For the manufacture of tubes of zirconia I may take zirconia grain and slip cast it, ram it, or extrude it to form the green shapes, then dry the shapes and fire them at cone 35. However a very convenient way is to press the material to produce the tube shapes. The grit size of the zirconia has som relation to the size of the tube, for example it is not desirable to try to make very-small tubes with coarse grit. However this matter is not critical and the ceramist will readily know how to select proper grit sizes especially in view of the following example:

For the manufacture of a stabilized zirconia inch diameter bore and a 1%. inch outside diameter, I selected stabilized zirconia of grit sizes 24 mesh and finer down to 2 microns. This Was simply the material produced by grinding the zirconia until it would pass a 24 mesh screen. This grain was wet with a solution of 2% water and 1% dextrine, the percentages being on the weight of the zirconia. This wet mixture was then charged into a rubber mold having a steel arbor and was pressed at 5000 pounds to the square inch. The molded green tube was then stripped from the mold, was dried and was fired at cone 35. This tube containing about 5% of lime on the total ZrOz made a highly satisfactory heating resistor.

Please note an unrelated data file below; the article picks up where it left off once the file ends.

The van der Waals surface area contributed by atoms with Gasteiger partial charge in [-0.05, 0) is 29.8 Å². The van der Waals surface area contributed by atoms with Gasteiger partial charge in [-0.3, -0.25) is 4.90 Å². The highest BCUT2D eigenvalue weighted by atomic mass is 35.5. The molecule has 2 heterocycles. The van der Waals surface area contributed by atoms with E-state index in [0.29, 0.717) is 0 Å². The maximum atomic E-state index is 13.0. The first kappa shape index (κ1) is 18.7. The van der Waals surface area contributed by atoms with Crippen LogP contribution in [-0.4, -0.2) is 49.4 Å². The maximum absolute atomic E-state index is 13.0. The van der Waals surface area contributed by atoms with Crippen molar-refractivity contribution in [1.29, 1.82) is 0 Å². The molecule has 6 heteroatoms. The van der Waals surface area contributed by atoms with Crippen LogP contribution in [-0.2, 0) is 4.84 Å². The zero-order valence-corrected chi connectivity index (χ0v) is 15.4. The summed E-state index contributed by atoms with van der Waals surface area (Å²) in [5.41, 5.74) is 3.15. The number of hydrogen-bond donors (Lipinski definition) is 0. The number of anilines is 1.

Referring again to Figure l, the resistor I2 is seated in intermediate cold ends l3 which are likewise made of stabilized zirconia and can be fashioned out of the material above described in the manner above described but steel molds can be used as it is not necessary to use a rubber mold to mak cylindrical blocks such as the cold ends it. These cold ends l3 have approximately four times the cross section of the tube l2 and consequently should have one-fourth the resistivity of the tube 32 at the same temperature. Within the scope of my invention the cold ends it should have at least twice the cross section of the tube l2 and I cannot give an upper limit because the greater the cross section of the cold ends it the better will be the performance of the furnace, only there are of course practical limitations on indefinitely increasing the size of these cold ends.